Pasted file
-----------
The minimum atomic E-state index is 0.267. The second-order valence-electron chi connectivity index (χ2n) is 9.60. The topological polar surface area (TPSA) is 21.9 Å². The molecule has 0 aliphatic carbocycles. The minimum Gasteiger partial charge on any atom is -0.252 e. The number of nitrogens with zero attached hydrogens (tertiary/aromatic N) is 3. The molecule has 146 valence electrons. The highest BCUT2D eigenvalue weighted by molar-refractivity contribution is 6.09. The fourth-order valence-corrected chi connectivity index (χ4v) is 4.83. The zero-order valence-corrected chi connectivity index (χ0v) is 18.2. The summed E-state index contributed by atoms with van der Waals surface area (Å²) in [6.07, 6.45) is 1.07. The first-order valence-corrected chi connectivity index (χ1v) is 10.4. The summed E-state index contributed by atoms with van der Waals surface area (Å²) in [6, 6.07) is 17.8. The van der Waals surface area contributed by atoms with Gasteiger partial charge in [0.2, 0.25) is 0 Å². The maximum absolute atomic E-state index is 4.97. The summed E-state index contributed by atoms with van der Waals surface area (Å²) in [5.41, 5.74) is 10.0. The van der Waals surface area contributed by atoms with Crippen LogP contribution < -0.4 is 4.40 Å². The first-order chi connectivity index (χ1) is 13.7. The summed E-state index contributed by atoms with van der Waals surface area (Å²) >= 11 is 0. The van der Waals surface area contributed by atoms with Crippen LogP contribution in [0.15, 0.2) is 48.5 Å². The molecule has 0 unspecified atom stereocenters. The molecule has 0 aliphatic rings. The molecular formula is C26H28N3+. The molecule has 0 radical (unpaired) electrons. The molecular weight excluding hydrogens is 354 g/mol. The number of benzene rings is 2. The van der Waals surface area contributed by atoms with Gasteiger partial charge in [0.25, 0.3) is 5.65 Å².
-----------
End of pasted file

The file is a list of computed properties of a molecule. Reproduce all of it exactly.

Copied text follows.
The minimum atomic E-state index is 0.267. The second-order valence-electron chi connectivity index (χ2n) is 9.60. The topological polar surface area (TPSA) is 21.9 Å². The molecule has 0 aliphatic carbocycles. The minimum Gasteiger partial charge on any atom is -0.252 e. The number of nitrogens with zero attached hydrogens (tertiary/aromatic N) is 3. The molecule has 146 valence electrons. The highest BCUT2D eigenvalue weighted by molar-refractivity contribution is 6.09. The fourth-order valence-corrected chi connectivity index (χ4v) is 4.83. The zero-order valence-corrected chi connectivity index (χ0v) is 18.2. The summed E-state index contributed by atoms with van der Waals surface area (Å²) in [6.07, 6.45) is 1.07. The first-order valence-corrected chi connectivity index (χ1v) is 10.4. The summed E-state index contributed by atoms with van der Waals surface area (Å²) in [6, 6.07) is 17.8. The van der Waals surface area contributed by atoms with Gasteiger partial charge in [0.2, 0.25) is 0 Å². The maximum absolute atomic E-state index is 4.97. The summed E-state index contributed by atoms with van der Waals surface area (Å²) in [5.41, 5.74) is 10.0. The van der Waals surface area contributed by atoms with Crippen LogP contribution < -0.4 is 4.40 Å². The first-order chi connectivity index (χ1) is 13.7. The summed E-state index contributed by atoms with van der Waals surface area (Å²) >= 11 is 0. The van der Waals surface area contributed by atoms with Crippen LogP contribution in [0.15, 0.2) is 48.5 Å². The molecule has 0 unspecified atom stereocenters. The molecule has 0 aliphatic rings. The molecular formula is C26H28N3+. The molecule has 0 radical (unpaired) electrons. The molecular weight excluding hydrogens is 354 g/mol. The number of benzene rings is 2. The van der Waals surface area contributed by atoms with Gasteiger partial charge in [0.25, 0.3) is 5.65 Å².